I had this to write about the acting:

Vivien Leigh's Southern accent comes and goes, but her portrayal of the spitfire Scarlett is still one of the most memorable screen portrayals of all time. Scarlett is a villainess technically, but Leigh makes her a charming villainess, one that the audience can't help but love. She's spirited, she's smart, she's tough, and I think many women love the film because we love her strength of character. We understand why Rhett Butler would follow her around for years, just hoping that she'll return even a fraction of his love for her. There are small moments of her performance that I love. One is after she returns to Tara, and the slave Mammy needles her with questions. "I don't know," she says, her voice flat and exhausted. The scene that follows is one of the film's most famous -- as Scarlett stands in her garden and says "As God is my witness I'll never be hungry again." But I still think that small moment when she is too exhausted to even answer Mammy is more touching. I love the spunk with which she throws dirt at the former overseer and says "That's all of Tara you'll ever get." And of course who doesn't love the final scene of the film, when Scarlett swears she'll get Rhett back. "After all, tomorrow is another day!" she says, her face tearful but not broken. Leigh makes Scarlett so determined and yes, so lovable, that I don't doubt for a minute that tomorrow, she will set up a plan to get her man back.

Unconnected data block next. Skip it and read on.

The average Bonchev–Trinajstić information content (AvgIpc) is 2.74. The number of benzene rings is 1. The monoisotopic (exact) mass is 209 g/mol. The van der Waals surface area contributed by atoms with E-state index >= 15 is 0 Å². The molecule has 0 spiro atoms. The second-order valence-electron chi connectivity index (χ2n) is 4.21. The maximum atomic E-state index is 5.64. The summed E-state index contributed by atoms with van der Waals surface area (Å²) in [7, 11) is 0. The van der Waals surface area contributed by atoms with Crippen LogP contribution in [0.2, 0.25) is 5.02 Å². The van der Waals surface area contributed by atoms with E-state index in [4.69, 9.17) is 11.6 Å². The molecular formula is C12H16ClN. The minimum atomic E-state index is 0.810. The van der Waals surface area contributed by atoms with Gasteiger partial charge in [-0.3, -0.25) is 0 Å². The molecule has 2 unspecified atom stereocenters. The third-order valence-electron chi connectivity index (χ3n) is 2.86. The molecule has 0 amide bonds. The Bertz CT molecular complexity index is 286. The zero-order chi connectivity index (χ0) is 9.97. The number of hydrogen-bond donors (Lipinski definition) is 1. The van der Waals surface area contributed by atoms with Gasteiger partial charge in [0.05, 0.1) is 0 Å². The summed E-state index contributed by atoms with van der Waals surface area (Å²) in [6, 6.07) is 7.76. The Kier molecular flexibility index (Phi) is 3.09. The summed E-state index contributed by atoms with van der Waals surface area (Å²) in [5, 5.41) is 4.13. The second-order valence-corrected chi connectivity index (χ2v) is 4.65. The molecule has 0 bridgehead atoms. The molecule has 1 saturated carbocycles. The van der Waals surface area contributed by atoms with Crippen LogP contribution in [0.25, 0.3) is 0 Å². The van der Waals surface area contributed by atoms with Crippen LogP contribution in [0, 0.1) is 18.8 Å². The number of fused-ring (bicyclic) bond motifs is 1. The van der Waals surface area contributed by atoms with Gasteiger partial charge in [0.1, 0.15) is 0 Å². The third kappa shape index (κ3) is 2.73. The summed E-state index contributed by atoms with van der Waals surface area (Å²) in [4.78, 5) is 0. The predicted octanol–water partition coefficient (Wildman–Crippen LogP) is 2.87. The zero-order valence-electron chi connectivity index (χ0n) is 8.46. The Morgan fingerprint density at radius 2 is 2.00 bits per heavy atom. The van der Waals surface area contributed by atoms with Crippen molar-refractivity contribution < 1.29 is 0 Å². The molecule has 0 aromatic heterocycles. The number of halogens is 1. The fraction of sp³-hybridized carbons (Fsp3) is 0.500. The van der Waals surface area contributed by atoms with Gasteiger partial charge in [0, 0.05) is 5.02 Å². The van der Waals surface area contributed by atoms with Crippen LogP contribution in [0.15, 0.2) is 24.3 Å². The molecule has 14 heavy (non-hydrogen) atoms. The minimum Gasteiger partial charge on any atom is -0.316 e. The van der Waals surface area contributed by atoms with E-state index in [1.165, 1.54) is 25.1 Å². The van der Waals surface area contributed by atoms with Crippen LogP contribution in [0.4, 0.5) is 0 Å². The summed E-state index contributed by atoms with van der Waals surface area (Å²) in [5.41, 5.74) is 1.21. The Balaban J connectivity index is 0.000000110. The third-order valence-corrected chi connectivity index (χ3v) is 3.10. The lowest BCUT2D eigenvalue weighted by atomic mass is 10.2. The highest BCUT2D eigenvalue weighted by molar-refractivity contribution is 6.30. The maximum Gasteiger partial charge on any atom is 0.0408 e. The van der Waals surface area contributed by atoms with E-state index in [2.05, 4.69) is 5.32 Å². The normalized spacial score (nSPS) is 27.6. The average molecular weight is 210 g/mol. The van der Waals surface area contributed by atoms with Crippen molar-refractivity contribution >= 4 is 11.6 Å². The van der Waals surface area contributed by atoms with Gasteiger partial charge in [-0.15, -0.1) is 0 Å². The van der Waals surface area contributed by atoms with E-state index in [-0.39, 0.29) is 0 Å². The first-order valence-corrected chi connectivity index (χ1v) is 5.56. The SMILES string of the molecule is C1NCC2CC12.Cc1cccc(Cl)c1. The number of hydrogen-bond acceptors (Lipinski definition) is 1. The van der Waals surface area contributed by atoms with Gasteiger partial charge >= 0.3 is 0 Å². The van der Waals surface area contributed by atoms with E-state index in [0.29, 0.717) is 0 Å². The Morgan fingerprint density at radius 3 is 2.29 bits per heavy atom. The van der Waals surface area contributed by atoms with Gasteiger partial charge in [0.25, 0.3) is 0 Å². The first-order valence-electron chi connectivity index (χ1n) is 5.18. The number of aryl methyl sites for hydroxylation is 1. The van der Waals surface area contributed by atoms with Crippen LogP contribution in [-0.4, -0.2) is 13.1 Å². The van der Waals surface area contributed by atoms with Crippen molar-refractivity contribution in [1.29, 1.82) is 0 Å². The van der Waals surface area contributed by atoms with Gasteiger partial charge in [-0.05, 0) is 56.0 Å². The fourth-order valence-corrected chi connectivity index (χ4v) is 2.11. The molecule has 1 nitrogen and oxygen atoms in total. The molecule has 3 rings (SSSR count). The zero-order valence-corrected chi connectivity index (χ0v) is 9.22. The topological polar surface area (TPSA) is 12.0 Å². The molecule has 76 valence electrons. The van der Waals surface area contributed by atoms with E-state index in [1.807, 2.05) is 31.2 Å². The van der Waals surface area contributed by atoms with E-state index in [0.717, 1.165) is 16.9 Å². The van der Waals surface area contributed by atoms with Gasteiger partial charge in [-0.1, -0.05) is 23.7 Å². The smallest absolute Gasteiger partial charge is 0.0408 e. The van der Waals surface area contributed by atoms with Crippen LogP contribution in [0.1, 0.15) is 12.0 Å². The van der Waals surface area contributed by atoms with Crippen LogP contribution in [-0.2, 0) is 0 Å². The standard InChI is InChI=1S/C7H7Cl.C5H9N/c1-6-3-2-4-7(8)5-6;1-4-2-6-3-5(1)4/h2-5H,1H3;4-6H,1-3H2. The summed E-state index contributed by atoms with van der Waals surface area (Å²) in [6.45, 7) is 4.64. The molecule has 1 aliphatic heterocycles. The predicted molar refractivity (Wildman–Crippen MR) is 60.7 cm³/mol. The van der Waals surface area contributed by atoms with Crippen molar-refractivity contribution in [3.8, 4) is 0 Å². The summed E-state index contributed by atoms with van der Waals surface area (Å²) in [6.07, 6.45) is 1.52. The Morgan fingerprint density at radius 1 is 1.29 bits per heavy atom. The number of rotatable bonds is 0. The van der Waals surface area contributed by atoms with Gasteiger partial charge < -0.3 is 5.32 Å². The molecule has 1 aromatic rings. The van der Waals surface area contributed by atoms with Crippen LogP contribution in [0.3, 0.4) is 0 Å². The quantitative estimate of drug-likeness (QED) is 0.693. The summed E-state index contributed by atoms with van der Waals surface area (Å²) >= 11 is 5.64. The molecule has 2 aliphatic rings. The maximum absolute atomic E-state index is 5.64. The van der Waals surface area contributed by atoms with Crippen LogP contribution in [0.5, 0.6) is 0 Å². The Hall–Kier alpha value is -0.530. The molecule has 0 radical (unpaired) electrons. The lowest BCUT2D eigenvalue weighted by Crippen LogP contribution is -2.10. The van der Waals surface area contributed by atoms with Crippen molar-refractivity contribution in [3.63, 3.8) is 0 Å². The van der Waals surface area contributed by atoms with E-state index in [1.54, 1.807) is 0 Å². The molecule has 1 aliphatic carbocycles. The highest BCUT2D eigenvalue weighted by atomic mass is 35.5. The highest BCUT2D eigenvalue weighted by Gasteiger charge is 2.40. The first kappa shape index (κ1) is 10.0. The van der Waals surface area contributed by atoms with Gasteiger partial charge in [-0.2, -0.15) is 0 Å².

What is well-known is that Leigh fought tooth and nail to make Scarlett a complex character, and not just a stock vixen. She fought with the director Victor Fleming, she fought with Gable, and in the end, we can see the wisdom of her approach. There's always a hint of vulnerability lurking behind Scarlett's cold, scheming smirk or heartless words and actions. In order for the movie to work, one has to understand why decent people like Rhett and Melanie and Ashley love Scarlett, even if she's manipulative, selfish, greedy, and at times just flat out mean. The scene where she stares down everyone at Ashley's birthday party with the biggest bitchface known to man is priceless. Leigh makes us understand the love. I cannot imagine the film with any other actress.